- Depending upon the temperature, you can see different forms of ghee, from solid, and semi-solid to the liquid stage. I live in cold temperatures, and during winter, ghee solidifies. During summers, or when temperatures are not so cold, ghee remains semi-solid or even turns into liquid.
What Is The Color of Ghee
Once the ghee solidifies, it turns lighter in color. Ghee can be found in white, golden, or brown color, depending upon the type of the butter and how long it has been cooked.
White: If the butter used for making ghee is pale or white, it will yield white color ghee.
Secondly, if the ghee is under-cooked, the color of the ghee will be white. You can simmer it a little longer to get the right color of ghee. The lighter ghee will have a decreased shelf life, and will go bad soon.
It is important to cook the butter until milk solids sink to the bottom of the pot, and start to change color from pale to brown. At this stage, the ghee is perfectly cooked.
Golden: If the butter used for making ghee is deep yellow, it will yield golden color ghee.
Brown: Weather you use white or yellow butter to make ghee. If the color of the ghee is brown, don't worry. It is just fine. Ghee is cooked slightly longer resulting in a nuttier, toasted flavor.
How To Use Ghee
Ghee can be used in your routine beauty care. Use it as a lip moisturizer, rub it over the nail cuticle, and for soft nails. Soothe irritating skin, any kind of skin rashes, and apply on dry scalp.
Frequently Asked Questions
Homemade ghee has a good shelf. Homemade ghee stays good for up to six months on a counter top or can be refrigerated for up to a year.
Store the ghee in a clean, air-tight glass jar, in a cool, dry, dark place.
Always, use a dry, clean spoon each time to remove ghee from the container.
Yes, just like any other food, ghee can also go bad. The main culprit is the moisture, moisture in any form can lead ghee to go bad. For example, if a wet spoon is used to remove ghee from the jar, it will cause ghee to go bad. If ghee is stored in a loose-fitting jar (not air-tight), the moisture in the atmosphere can cause ghee to go bad.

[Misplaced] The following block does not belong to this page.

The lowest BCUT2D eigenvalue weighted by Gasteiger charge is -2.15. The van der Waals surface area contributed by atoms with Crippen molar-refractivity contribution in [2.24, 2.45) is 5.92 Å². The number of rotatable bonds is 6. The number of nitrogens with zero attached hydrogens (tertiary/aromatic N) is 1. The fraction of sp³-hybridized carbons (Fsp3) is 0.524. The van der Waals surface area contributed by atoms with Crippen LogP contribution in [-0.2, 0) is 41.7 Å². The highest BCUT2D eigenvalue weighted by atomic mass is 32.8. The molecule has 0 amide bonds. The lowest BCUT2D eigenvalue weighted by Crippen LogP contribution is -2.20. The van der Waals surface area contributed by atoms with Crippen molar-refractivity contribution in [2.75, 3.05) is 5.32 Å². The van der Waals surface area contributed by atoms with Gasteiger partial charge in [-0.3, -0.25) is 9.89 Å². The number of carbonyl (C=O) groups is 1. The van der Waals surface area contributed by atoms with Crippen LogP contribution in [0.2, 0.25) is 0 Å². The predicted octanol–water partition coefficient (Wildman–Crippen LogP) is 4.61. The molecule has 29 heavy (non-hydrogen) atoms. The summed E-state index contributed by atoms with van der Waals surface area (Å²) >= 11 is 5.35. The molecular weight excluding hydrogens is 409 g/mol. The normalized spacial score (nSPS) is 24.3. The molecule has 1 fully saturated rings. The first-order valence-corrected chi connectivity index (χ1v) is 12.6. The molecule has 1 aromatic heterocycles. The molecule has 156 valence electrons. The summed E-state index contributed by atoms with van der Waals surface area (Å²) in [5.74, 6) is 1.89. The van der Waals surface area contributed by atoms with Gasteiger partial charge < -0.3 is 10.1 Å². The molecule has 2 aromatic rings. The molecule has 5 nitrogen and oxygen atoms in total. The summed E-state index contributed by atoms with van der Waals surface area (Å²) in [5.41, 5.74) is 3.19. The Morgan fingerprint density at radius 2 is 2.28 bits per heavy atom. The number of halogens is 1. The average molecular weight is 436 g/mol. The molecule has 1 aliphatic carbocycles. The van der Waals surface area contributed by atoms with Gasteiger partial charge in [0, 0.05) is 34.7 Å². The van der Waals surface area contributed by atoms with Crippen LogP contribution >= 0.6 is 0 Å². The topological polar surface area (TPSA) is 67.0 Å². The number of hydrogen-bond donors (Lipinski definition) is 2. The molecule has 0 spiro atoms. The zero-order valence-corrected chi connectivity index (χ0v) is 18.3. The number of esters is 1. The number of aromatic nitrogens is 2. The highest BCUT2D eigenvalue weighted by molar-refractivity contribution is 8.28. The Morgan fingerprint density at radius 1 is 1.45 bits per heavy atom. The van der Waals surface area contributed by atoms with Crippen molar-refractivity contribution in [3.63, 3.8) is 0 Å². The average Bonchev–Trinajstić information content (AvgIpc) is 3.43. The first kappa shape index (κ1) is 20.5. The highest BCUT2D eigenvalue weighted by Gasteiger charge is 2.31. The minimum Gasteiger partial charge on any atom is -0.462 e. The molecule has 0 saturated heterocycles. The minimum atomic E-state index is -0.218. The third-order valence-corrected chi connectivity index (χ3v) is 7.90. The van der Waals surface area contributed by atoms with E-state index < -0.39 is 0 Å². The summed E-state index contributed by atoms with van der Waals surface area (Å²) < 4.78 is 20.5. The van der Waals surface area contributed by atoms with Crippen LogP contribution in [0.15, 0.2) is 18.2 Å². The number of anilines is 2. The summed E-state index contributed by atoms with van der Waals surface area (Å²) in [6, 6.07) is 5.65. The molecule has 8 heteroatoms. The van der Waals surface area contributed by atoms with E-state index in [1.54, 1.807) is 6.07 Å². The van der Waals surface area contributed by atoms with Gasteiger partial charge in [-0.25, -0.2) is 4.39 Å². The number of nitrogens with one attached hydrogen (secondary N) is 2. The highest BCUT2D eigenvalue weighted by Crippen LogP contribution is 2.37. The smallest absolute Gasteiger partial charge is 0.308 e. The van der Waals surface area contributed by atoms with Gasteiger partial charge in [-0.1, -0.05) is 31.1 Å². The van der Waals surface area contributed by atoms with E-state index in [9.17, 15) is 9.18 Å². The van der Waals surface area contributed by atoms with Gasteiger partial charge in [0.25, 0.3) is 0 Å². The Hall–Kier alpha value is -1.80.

If the ghee has gone bad it will smell and taste sour, and rancid. It loses its grainy texture and beautiful golden color.
Ghee is known for its aromatic, nutty flavor. Traditionally, ghee does not have any added flavorings. However, herbs like curry leaves, moringa leaves, and spices like turmeric, cloves, bay leaf can be used to infuse flavors.
A grainy, gritty texture makes perfect ghee. Ghee simmered over for a long time and acquires this nice grainy texture. Grainy texture ghee means ghee is cooked to perfection!!!
How To Make Ghee | How To Make Ghee From Butter
- 4 lbs unsalted butter
Instructions for Instant Pot Cooking:
- Turn on Instant Pot on Saute mode (more). Add butter, butter will start to melt. This will take around 8-10 minutes.
- Once when the butter is completely melted and it starts to boil vigorously. Switch to Saute mode (normal). Continue to cook the butter.
- After 5-7 minutes, you will notice some foam/froth developing. Continue cooking.
- After 5-6 minutes of cooking, the foam/froth will dissipate and you will see more clear butter. Continue cooking.
- After few more minutes of cooking, the milk solids (whitish granule) will start to build up. You will start to notice whitish granules or milk solids floating in the liquid. Slowly once the ghee is cooked, these milk solids will start to settle at the bottom of the inner pot. Gently stir between the process.
- Once the milk solids have settled at the bottom of the inner pot and you notice a change in color (both the liquid and milk solids start to turn light brown). It's time to switch of saute mode. Ghee is ready.
- After 5-10 minutes, strain the ghee using a fine strainer or cheesecloth to a clean, dry, airtight container.
- Enjoy homemade ghee!!
How to make ghee from butter - Stovetop
- Follow the recipe as discussed earlier. Once the butter is completely melted, reduce the heat to medium and cook until milk solids start to turn brown. Since the entire process is done on saute mode, follow the same steps as Instant Pot.
- Unsalted butter is preferred in the making of ghee.
- You can use organic butter or any good quality unsalted butter works just fine.
- Depending upon the quantity of the butter, the cooking time will vary.
- Depending on how long the butter is cooked, the texture, taste, and color will be different.
- It is important to start with a clean and dry pot for making ghee.
- Once the ghee is done, if left in the pot for longer, the milk solids turn dark brown in color, resulting in dark-colored ghee.
- This recipe yields around 48 oz of homemade ghee.
- Please refer to the post earlier - Tips on How to Make Ghee
- Please refer to the post earlier - Frequently Asked Questions